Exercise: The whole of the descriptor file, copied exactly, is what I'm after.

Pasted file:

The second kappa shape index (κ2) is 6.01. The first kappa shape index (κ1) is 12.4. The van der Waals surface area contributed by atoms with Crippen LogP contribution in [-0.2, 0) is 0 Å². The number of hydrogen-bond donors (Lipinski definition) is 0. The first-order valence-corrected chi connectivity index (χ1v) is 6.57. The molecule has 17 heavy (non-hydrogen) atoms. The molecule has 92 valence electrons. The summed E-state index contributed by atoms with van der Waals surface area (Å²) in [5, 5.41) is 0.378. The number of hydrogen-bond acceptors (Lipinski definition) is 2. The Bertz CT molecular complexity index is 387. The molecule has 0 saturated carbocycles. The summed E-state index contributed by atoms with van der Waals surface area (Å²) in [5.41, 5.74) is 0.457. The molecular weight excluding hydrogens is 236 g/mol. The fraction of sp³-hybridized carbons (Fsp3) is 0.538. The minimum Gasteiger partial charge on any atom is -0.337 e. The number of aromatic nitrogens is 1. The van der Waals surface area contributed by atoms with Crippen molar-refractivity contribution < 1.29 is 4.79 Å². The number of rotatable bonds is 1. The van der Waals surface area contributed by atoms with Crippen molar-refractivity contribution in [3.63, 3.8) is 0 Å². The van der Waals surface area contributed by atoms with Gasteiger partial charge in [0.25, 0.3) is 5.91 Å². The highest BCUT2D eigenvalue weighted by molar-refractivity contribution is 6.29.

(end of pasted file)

The second kappa shape index (κ2) is 6.01. The first kappa shape index (κ1) is 12.4. The van der Waals surface area contributed by atoms with Crippen LogP contribution in [-0.2, 0) is 0 Å². The number of hydrogen-bond donors (Lipinski definition) is 0. The first-order valence-corrected chi connectivity index (χ1v) is 6.57. The molecule has 17 heavy (non-hydrogen) atoms. The molecule has 92 valence electrons. The summed E-state index contributed by atoms with van der Waals surface area (Å²) in [5, 5.41) is 0.378. The number of hydrogen-bond acceptors (Lipinski definition) is 2. The Bertz CT molecular complexity index is 387. The molecule has 0 saturated carbocycles. The summed E-state index contributed by atoms with van der Waals surface area (Å²) in [5.41, 5.74) is 0.457. The molecular weight excluding hydrogens is 236 g/mol. The fraction of sp³-hybridized carbons (Fsp3) is 0.538. The minimum Gasteiger partial charge on any atom is -0.337 e. The number of aromatic nitrogens is 1. The van der Waals surface area contributed by atoms with Crippen molar-refractivity contribution < 1.29 is 4.79 Å². The number of rotatable bonds is 1. The van der Waals surface area contributed by atoms with Crippen molar-refractivity contribution in [3.63, 3.8) is 0 Å². The van der Waals surface area contributed by atoms with Gasteiger partial charge in [0.25, 0.3) is 5.91 Å². The highest BCUT2D eigenvalue weighted by molar-refractivity contribution is 6.29.